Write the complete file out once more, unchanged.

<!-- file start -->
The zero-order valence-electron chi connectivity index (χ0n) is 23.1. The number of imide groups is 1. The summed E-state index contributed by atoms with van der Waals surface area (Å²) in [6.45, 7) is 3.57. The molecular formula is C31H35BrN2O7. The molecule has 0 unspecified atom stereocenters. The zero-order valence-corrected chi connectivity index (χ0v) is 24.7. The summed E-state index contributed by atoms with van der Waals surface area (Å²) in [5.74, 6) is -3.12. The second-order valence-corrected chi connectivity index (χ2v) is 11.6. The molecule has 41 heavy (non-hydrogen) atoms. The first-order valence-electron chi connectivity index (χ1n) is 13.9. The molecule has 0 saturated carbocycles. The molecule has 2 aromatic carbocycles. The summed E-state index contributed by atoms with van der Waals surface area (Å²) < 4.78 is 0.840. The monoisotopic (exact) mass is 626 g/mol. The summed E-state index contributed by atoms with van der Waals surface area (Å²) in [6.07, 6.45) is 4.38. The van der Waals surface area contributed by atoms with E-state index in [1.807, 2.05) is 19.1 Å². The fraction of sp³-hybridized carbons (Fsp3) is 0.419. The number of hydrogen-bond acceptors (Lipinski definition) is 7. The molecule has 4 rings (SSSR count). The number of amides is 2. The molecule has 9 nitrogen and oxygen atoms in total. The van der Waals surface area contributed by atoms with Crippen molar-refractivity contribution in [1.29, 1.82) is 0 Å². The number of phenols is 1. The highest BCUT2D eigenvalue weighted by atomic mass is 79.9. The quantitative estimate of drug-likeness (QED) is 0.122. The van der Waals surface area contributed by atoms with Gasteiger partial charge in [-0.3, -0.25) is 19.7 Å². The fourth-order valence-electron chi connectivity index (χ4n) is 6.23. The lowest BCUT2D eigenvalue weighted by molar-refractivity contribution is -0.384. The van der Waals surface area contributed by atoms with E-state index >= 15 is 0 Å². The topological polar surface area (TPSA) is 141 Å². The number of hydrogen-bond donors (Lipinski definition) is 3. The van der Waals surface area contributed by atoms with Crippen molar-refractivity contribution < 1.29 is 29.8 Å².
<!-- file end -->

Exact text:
The zero-order valence-electron chi connectivity index (χ0n) is 23.1. The number of imide groups is 1. The summed E-state index contributed by atoms with van der Waals surface area (Å²) in [6.45, 7) is 3.57. The molecular formula is C31H35BrN2O7. The molecule has 0 unspecified atom stereocenters. The zero-order valence-corrected chi connectivity index (χ0v) is 24.7. The summed E-state index contributed by atoms with van der Waals surface area (Å²) in [5.74, 6) is -3.12. The second-order valence-corrected chi connectivity index (χ2v) is 11.6. The molecule has 41 heavy (non-hydrogen) atoms. The first-order valence-electron chi connectivity index (χ1n) is 13.9. The molecule has 0 saturated carbocycles. The molecule has 2 aromatic carbocycles. The summed E-state index contributed by atoms with van der Waals surface area (Å²) < 4.78 is 0.840. The monoisotopic (exact) mass is 626 g/mol. The summed E-state index contributed by atoms with van der Waals surface area (Å²) in [6.07, 6.45) is 4.38. The van der Waals surface area contributed by atoms with E-state index in [1.807, 2.05) is 19.1 Å². The fraction of sp³-hybridized carbons (Fsp3) is 0.419. The number of hydrogen-bond acceptors (Lipinski definition) is 7. The molecule has 4 rings (SSSR count). The number of amides is 2. The molecule has 9 nitrogen and oxygen atoms in total. The van der Waals surface area contributed by atoms with Crippen molar-refractivity contribution in [1.29, 1.82) is 0 Å². The number of phenols is 1. The highest BCUT2D eigenvalue weighted by atomic mass is 79.9. The quantitative estimate of drug-likeness (QED) is 0.122. The van der Waals surface area contributed by atoms with Gasteiger partial charge in [-0.3, -0.25) is 19.7 Å². The fourth-order valence-electron chi connectivity index (χ4n) is 6.23. The lowest BCUT2D eigenvalue weighted by molar-refractivity contribution is -0.384. The van der Waals surface area contributed by atoms with E-state index >= 15 is 0 Å². The topological polar surface area (TPSA) is 141 Å². The number of hydrogen-bond donors (Lipinski definition) is 3. The van der Waals surface area contributed by atoms with Crippen molar-refractivity contribution < 1.29 is 29.8 Å².